PTQ Q2 2022 Issue

Digital twin optimises FCC operations for real separator behaviour Digital twins based on process simulationmodels are invaluable for overcoming limitations in the design or operations phases to optimise plant profitability


S eparation processes play a crucial role in the oil and gas upstream, midstream, and downstream sectors. For exam- ple, in refineries, the overhead ves - sels and the crude distillation and vacuum distillation units separate hydrocarbon reflux from sour water and overhead vapours. In many cases, excessive liquid carry-over influences product quality or yield. To assure appropriate product yields, treatment and conversion units employ two- and three-phase separation processes critical to proper operation of such units. Other important separators include the compressor suction scrubbers or knock-out (K.O.) drums. The proper design of these devices is necessary to ensure the operational integrity of the com - pressors. Common concerns include excessive carry-over and large drop - let size in the suction gas. Often, droplet size criteria are met while the flow rate of liquid carry-over is excessive or vice versa. In most oil companies and engi- neering, procurement and construc- tion (EPC) contractors, separation expertise is either limited or absent. Therefore, in the design phase of new facilities, oil companies and EPC contractors rely heavily on ven - dors for vessel sizing and/or vessel performance estimates. Additionally, the industry traditionally lacks uni- fied separation vessel design prac - tices. As a result, the design and sizing of vessels rely on various tra - ditional in-house standards, rules-of- thumb, and disparate ‘spreadsheet tools’. Frequently, in-house tools provide criteria based sizing of ves - sels and internals, but cannot predict

carry-over performance. This means engineers can produce designs with- out appreciating the extent to which the separation equipment will fulfil its purpose. On the one hand, ves - sels may be oversized. On the other hand, they may have insufficient capacity to handle off-design condi - tions or process upgrades. Software tools Due to the complexity of many oil and gas process operations, insight- ful engineering teams are keenly aware that an appropriate digital twin is vital to achieving key busi - ness objectives, including: • Improve profitability with assured ROI by increasing operating margins while reducing expenses • Better facility management, pro - duction planning, and decision making from a holistic view of facil - ity performance • Meet and enhance unit produc- tion targets through continuous process unit monitoring • Identify system bottlenecks and major operational risks • Devise possible debottlenecking strategies with corrective actions Process simulation provides a powerful platform for designing, monitoring, and optimising refin - ery and petrochemical operations. Recent developments in simula - tion technology have improved the accuracy and user-friendliness of these tools. The Petro-SIM process simulator is well suited to building digital twins because it provides meaningful data regarding the effi - ciency and effectiveness of plant operations at an asset level. In addition, MySep software is adept at simulating the perfor -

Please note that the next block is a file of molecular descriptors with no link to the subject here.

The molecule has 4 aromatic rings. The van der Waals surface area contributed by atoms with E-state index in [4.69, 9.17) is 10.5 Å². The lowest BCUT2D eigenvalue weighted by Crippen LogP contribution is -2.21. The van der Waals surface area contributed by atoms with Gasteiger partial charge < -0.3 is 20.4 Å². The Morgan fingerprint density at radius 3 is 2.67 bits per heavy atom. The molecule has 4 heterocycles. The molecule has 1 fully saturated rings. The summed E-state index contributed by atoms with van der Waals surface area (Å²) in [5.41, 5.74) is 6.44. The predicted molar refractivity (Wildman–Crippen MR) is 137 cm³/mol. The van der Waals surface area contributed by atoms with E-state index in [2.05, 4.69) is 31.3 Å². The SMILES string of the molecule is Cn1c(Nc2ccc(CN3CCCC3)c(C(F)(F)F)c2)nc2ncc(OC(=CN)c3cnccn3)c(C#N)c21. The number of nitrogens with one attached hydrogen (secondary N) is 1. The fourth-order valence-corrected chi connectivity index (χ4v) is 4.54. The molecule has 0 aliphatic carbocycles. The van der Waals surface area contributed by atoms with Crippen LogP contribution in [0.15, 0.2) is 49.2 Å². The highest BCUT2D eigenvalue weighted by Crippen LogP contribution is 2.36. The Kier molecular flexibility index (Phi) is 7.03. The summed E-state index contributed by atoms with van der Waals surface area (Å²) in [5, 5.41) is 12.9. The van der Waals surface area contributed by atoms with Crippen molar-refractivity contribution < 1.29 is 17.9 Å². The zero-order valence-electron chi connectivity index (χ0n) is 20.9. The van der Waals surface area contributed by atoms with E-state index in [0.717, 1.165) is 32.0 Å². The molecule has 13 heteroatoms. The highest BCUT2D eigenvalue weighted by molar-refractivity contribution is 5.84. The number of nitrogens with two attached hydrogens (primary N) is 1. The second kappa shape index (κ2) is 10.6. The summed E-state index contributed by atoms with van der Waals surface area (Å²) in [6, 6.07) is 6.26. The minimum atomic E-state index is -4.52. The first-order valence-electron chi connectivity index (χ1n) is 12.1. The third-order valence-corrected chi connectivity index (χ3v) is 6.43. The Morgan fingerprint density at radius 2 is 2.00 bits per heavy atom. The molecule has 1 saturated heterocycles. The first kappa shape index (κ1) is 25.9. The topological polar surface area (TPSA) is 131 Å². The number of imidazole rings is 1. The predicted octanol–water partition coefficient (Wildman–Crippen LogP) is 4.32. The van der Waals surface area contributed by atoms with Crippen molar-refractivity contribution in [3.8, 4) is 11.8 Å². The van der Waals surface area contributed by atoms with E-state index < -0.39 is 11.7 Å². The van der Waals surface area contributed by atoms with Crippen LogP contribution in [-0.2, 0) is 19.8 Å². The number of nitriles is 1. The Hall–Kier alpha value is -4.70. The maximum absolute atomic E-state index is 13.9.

mance of separation equipment. For design, the software guides engineers to follow sound practices to assure performance. For evaluat - ing existing equipment, it brings to bear proprietary incremental mod- elling to predictions of carry-over. KBC and MySep have partnered to combine the strength of Petro- SIM’s process simulation with MySep’s rigorous separator model- ling. The combination of these tools help operators mitigate risks and optimise operations to ensure the following: • Efficiency : They provide a com - plete detailed representation of the plant to assess the interactions between various units and asset groups • Accuracy : They use rigorous thermodynamic packages and research-validated ratings. The model predictions can be used with confidence, even when extrapolat - ing them to new conditions and feedstocks • Better decision-making : Petro- SIM’s time series function enables process engineers to run a series of steady-state simulations and observe the long-term impact on operations • Cost savings : Engineering, oper - ations, training, planning, and cap- ital improvement projects use one model. All key stakeholders use the same technology to streamline work processes Case study In a refinery FCC unit, reactor prod - ucts enter the main fractionation column (MFC). The side stripper on the MFC produces heavy naphtha and light cycle oil. Then, light gas-

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